I’m in the office this afternoon, having snarfed the last of the garlic bagels I bought in Real City over the weekend as an afternoon snack. The campus was fairly busy today, welcoming a chunk of this fall’s incoming freshpeeps. I didn’t have any responsibilities this time, as we’ve dropped the placement test we used to have, but I had some grading to do, so I came over anyway. While waiting for a coffee, I met one of the incoming kids and her mom. The student’s nametag said that she plans to major in bio, and I asked if she is pre-med. Indeed she is, and I asked if she has a specialty in mind.
“I want to be a medical examiner,” she said.
“Cool! I write crime fiction, and I know some folks who have worked in the morgue and coroner’s office here in town. When you get on campus for real, swing by — we need to talk!”
I wonder if she’s read Patricia Cornwell.
Checking my e-mail this morning, I had new mail from Peter Carlaftes, publisher at Three Rooms Press. They had published El Bee’s Dark City Lights antho, which contains my short story “Bowery Station, 3:15 A.M.” It turns out that a film student in California was interested in doing a film version of the story as a class project, and wanted my permission to make the movie for not-for-profit use (film festivals and such.)
I told the student that as long as I was credited and got a copy of the finished film, I was fine with that — as an educator, I’m glad to help out students, even if they aren’t mine. This is actually the third time that students have done versions of stories of mine. Unfortunately, I never got a copy of the first one (made in my Ball State days), but the second one got me an entry at the IMdB, so that’s pretty cool.
[SIDE NOTE: I have entries at IMdB and the All Music Guide. As best I can tell, that puts me a Wikipedia entry away from the Triple Crown of Dubious Pop Cultural Relevance. End of side note.]
Anyway, I have to admit that it’s a kick to think that the work I do not only entertains readers, but may even inspire artists in other media from time to time. It’s good to know that I’m not shouting down a well.
By this time next week, I’ll probably be in (or at least approaching) Lexington, KY, for my friend James’s memorial. I’ll be reading a poem, just as I did for his late wife Amy three years ago. I hope I can make it through more gracefully this time.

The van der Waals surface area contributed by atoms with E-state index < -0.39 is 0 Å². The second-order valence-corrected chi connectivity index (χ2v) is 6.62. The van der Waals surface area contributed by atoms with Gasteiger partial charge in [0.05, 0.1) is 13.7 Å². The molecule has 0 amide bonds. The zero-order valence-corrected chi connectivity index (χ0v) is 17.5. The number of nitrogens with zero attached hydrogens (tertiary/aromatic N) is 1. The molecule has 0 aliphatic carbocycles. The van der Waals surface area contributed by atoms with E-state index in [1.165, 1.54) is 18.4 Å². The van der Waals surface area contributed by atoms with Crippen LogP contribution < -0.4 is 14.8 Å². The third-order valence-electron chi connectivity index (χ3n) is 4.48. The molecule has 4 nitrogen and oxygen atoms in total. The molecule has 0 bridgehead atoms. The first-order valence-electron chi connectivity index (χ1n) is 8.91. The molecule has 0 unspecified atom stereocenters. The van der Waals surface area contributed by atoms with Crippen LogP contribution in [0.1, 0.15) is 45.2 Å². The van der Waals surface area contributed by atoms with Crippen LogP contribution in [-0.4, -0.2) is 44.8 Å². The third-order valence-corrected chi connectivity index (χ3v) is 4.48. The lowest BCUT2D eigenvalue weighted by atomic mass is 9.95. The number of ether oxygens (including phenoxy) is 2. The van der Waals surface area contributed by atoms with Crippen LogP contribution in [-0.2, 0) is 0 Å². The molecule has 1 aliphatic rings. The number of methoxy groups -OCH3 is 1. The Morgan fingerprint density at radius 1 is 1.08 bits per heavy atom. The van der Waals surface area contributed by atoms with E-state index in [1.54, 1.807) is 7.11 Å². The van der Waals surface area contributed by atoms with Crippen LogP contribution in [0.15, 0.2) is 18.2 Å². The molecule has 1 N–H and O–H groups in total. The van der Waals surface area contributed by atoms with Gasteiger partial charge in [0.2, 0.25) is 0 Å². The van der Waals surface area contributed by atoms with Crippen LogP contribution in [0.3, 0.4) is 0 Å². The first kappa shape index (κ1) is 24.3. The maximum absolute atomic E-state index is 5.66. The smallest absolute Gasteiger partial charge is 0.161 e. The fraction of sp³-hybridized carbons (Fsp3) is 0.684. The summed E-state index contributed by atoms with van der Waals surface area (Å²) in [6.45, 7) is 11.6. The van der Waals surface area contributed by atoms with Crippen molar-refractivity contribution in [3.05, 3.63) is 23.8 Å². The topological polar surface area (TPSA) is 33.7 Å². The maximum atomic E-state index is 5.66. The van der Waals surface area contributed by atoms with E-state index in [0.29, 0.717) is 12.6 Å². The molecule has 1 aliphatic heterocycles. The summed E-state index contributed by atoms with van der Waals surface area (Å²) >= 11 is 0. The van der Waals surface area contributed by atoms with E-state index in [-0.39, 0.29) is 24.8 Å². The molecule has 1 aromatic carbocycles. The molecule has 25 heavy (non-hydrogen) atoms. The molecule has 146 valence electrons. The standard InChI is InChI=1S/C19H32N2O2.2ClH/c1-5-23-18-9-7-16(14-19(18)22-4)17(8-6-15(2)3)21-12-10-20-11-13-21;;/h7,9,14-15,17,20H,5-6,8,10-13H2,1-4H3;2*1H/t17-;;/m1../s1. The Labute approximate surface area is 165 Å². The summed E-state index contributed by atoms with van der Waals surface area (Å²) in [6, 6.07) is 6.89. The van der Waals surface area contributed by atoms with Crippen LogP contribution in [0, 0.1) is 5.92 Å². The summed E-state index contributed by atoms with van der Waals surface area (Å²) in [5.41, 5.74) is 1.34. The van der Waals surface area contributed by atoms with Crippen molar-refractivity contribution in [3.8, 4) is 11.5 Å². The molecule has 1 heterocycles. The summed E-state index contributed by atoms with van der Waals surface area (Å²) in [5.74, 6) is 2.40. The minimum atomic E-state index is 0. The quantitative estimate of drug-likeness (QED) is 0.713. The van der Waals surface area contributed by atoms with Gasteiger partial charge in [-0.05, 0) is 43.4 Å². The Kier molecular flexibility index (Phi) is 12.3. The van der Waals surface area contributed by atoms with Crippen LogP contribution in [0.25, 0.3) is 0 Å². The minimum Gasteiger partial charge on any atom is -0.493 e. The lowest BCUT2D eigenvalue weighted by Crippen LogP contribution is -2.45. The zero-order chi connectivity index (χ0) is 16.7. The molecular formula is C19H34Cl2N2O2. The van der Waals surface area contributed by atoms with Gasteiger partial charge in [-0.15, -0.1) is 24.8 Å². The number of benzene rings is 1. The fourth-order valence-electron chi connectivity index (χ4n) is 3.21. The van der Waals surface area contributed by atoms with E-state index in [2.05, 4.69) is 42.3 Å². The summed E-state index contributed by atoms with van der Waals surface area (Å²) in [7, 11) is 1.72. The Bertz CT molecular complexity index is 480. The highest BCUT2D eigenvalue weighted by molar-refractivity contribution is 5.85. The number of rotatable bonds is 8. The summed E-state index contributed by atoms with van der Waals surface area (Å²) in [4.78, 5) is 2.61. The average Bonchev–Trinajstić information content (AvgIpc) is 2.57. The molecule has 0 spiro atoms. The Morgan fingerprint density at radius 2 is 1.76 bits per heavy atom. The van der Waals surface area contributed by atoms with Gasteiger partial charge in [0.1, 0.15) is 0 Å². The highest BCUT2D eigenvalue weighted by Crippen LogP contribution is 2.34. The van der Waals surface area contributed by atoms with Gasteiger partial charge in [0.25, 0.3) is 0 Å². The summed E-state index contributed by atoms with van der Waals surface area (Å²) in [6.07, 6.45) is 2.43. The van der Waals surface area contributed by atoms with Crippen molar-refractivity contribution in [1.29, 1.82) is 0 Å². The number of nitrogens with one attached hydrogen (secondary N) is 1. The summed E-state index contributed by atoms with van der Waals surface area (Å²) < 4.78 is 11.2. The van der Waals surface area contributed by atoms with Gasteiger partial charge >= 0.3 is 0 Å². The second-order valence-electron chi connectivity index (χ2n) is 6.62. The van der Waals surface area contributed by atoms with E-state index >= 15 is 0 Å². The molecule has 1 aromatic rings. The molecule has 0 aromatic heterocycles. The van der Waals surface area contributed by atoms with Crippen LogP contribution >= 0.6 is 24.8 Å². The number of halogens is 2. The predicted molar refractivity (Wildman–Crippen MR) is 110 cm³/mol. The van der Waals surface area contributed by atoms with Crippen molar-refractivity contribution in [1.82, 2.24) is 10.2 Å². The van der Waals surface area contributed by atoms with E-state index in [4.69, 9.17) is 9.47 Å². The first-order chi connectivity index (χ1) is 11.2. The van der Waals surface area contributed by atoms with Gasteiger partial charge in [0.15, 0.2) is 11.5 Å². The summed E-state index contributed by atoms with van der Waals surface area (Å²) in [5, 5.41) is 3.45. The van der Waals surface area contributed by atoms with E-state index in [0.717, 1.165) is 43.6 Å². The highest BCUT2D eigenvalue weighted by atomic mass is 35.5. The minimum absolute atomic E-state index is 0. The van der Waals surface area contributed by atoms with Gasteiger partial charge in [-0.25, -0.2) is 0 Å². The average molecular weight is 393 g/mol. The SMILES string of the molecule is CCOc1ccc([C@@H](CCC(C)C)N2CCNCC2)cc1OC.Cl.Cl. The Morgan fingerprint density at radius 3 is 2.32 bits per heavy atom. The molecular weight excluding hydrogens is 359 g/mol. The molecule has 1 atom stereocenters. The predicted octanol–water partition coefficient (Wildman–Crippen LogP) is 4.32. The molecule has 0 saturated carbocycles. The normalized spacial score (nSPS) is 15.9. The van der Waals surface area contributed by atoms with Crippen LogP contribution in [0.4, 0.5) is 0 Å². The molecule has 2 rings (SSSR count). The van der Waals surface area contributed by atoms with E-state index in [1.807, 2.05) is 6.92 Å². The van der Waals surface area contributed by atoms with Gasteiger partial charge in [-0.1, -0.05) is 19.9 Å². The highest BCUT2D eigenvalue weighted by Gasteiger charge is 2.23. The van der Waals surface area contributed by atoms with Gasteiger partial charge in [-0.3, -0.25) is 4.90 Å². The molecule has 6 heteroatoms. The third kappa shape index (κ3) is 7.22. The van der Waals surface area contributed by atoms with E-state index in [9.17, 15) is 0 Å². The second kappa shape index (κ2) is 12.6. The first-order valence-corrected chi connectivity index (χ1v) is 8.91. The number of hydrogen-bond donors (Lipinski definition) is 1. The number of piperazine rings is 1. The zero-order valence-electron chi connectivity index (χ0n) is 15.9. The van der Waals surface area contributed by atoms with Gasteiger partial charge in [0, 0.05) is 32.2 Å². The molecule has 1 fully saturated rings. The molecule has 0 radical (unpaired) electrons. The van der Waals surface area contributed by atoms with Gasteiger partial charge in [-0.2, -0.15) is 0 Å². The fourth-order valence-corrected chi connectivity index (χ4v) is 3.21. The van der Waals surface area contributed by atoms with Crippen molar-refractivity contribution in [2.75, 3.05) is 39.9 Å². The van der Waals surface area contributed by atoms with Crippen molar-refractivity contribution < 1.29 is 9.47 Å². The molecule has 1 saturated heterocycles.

Of course, any of us who have been around for a while have had the experience of knowing people we value, but only seeing them on these dismal occasions. It’s a cliche, but a synonym for cliche is truism after all. Because I met these friends at a school I left without graduating, it’s as close to a class reunion as I’m likely to get.
[SIDE NOTE: I earned my B.A. from a non-traditional program that specialized (and specializes) in remote learning. Occasionally it amuses me to think of that school having class reunions attended by people who have never met before, with no idea about any of their classmates. End of side note.]
I will be happy to see old friends, even in unpleasant circumstances, and I suppose that’s a balance of sorts to the unpleasant business at hand. Even as we say goodbye to one of ours, we can also take the opportunity to say hello to one another again.
I’ll wrap this one up with an artist I discovered earlier this week. Nick 13 (ne Kearney Nick Jones) first came to public attention fronting San Diego psychobilly band Tiger Army. He’s done several albums with the group, but he also put out a solo album in 2011, and that’s what I’ve been listening to for the past couple of days. This track was released as a video in 2013, but I’m just now catching up to it, and I think it sounds good back to back with artists like the Ruen Brothers and Chris Isaak. So check it out: This is “Nighttime Sky.”
(And yes, I know the line at the end of the chorus should be “For you and me.” I still like it.) See you soon!